1. Association of a bovine prion gene haplotype with atypical BSE. Classical bovine spongiform encephalopathy (BSE), also know as mad cow disease, is a prion disease of cattle that spreads through the consumption of contaminated feed. Recently, atypical BSEs have been discovered in North American, European, and Asian cattle. Atypical BSEs are different cattle prion diseases from classical BSE and are not linked to the consumption of contaminated feed. Genetic variation within the prion gene of cattle was tested for an association with atypical BSE. A particular prion gene sequence (haplotype) was found to associate with atypical BSE cases from the U.S., Canada, and France. This finding indicates that atypical BSE may be managed through the identification of cattle with known genetic risk factors for the disease and their removal from livestock populations. National Program 103 - Animal Health; National Program Components - Problem Statements 2C: Genetic and Biological Determinants of Disease Susceptibility - Mucosal Diseases of Livestock and Poultry and 8: Countermeasures to Prevent and Control Transmissible Spongiform Encephalopathies - Bovine Spongiform Encephalopathy (BSE)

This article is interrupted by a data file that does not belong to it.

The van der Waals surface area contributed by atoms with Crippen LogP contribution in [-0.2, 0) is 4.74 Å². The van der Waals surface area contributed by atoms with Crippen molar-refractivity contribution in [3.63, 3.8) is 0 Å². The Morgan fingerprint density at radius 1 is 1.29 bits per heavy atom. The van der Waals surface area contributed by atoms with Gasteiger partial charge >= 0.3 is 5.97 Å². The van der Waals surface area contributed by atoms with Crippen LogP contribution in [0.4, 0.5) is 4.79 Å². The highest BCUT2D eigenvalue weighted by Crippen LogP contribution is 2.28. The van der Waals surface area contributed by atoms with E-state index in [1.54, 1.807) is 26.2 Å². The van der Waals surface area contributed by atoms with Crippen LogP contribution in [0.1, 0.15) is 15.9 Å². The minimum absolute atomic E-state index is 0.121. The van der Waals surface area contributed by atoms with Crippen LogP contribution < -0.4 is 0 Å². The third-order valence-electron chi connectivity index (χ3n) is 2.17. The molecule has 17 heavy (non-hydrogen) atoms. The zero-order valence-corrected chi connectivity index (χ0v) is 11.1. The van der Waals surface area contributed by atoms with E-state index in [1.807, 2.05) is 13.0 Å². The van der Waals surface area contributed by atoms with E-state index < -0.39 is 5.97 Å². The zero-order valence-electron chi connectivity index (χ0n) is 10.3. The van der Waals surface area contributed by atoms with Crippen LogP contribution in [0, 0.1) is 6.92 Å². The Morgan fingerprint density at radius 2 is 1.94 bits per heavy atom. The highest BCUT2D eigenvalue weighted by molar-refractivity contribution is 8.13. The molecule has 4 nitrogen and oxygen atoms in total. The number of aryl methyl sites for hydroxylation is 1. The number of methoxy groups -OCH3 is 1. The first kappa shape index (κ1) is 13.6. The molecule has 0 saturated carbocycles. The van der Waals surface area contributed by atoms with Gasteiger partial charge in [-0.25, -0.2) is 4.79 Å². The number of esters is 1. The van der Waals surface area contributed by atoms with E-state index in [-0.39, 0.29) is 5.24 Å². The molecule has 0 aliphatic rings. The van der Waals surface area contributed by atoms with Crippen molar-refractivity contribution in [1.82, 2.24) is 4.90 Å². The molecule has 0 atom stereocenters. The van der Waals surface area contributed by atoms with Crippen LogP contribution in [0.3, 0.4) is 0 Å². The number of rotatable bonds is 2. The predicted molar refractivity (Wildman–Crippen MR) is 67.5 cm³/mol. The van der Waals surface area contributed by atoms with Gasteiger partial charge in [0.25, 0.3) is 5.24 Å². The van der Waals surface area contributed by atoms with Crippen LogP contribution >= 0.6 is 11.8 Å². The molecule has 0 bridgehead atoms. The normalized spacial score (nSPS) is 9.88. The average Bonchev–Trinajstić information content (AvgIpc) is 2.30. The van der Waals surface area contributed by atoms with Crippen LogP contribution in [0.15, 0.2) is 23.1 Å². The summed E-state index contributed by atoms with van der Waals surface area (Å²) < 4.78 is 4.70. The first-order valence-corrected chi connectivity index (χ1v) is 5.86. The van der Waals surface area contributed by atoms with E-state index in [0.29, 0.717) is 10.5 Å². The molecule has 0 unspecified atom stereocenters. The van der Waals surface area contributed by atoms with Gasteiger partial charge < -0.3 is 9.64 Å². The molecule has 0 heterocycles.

2. The prevalence of a bovine mutation (E211K) that may cause atypical BSE. A rare type of BSE in cattle, referred to as "atypical BSE," has recently been identified and is of interest because it develops in older animals without apparent exposure to other BSE-contaminated material. Although only 30 atypical BSE cases have been identified worldwide, they are significant because of their possible link to other Creutzfeldt-Jakob Diseases (CJDs) in humans (i.e., other than variant CJD [vCJD]). In 2006, a U.S. case of atypical BSE was discovered in Alabama and later reported to have a mutation (E211K) in the bovine gene required for BSE (i.e., the prion gene). This bovine mutation is strikingly similar to the most commonly inherited defect in humans that causes a type of CJD to develop late in life. This may imply that older cattle with the E211K mutation may also develop atypical BSE late in life. To determine whether this DNA mutation is rare in U.S. cattle, an accurate test was developed and more than 6000 cattle from all parts of the beef and dairy industry were tested for the presence of the mutation. This represents the first prevalence estimate of a mutation that may cause atypical BSE in older animals without prior exposure to BSE-contaminated tissues. None of the cattle tested were found to have the E211K mutation. Thus, the mutation appears to be either exceedingly rare or non-existent among U.S. purebred, crossbred, beef, and dairy cattle. National Program 103 - Animal Health; National Program Component - Problem Statement 8 - Countermeasures to Prevent and Control Transmissible Spongiform Encephalopathies (TSE) Diseases - Bovine Spongiform Encephalopathy (BSE)